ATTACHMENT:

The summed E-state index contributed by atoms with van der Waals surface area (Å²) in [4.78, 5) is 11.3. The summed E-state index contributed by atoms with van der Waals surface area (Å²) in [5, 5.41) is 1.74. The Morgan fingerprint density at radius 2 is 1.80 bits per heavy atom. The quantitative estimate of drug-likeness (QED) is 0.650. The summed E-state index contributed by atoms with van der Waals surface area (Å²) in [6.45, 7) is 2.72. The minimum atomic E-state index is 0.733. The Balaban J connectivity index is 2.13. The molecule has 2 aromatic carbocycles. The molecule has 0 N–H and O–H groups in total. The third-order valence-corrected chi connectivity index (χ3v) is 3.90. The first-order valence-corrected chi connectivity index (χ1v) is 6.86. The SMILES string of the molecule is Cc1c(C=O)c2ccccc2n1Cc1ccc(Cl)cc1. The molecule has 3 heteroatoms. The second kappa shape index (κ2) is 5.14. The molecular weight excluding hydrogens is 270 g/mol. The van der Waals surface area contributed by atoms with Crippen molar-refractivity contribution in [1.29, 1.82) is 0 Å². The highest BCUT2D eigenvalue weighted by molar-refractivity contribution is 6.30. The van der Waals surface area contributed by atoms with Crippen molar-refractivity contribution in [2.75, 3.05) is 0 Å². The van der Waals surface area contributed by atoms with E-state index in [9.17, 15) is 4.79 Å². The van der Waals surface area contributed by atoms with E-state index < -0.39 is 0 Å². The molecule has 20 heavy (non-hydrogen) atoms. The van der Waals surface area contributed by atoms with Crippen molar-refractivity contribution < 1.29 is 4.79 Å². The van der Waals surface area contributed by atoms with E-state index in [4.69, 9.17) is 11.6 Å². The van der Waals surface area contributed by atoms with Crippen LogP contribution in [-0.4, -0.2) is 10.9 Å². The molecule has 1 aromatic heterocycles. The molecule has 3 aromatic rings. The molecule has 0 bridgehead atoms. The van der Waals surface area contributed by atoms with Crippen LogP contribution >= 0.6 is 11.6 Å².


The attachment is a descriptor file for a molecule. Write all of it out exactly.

The summed E-state index contributed by atoms with van der Waals surface area (Å²) in [4.78, 5) is 11.3. The summed E-state index contributed by atoms with van der Waals surface area (Å²) in [5, 5.41) is 1.74. The Morgan fingerprint density at radius 2 is 1.80 bits per heavy atom. The quantitative estimate of drug-likeness (QED) is 0.650. The summed E-state index contributed by atoms with van der Waals surface area (Å²) in [6.45, 7) is 2.72. The minimum atomic E-state index is 0.733. The Balaban J connectivity index is 2.13. The molecule has 2 aromatic carbocycles. The molecule has 0 N–H and O–H groups in total. The third-order valence-corrected chi connectivity index (χ3v) is 3.90. The first-order valence-corrected chi connectivity index (χ1v) is 6.86. The SMILES string of the molecule is Cc1c(C=O)c2ccccc2n1Cc1ccc(Cl)cc1. The molecule has 3 heteroatoms. The second kappa shape index (κ2) is 5.14. The molecular weight excluding hydrogens is 270 g/mol. The van der Waals surface area contributed by atoms with Crippen molar-refractivity contribution in [1.29, 1.82) is 0 Å². The highest BCUT2D eigenvalue weighted by molar-refractivity contribution is 6.30. The van der Waals surface area contributed by atoms with Crippen molar-refractivity contribution in [2.75, 3.05) is 0 Å². The van der Waals surface area contributed by atoms with E-state index in [9.17, 15) is 4.79 Å². The van der Waals surface area contributed by atoms with E-state index < -0.39 is 0 Å². The molecule has 20 heavy (non-hydrogen) atoms. The van der Waals surface area contributed by atoms with Crippen molar-refractivity contribution < 1.29 is 4.79 Å². The van der Waals surface area contributed by atoms with E-state index in [4.69, 9.17) is 11.6 Å². The van der Waals surface area contributed by atoms with Crippen LogP contribution in [-0.4, -0.2) is 10.9 Å². The molecule has 1 aromatic heterocycles. The molecule has 3 aromatic rings. The molecule has 0 bridgehead atoms. The van der Waals surface area contributed by atoms with Crippen LogP contribution >= 0.6 is 11.6 Å².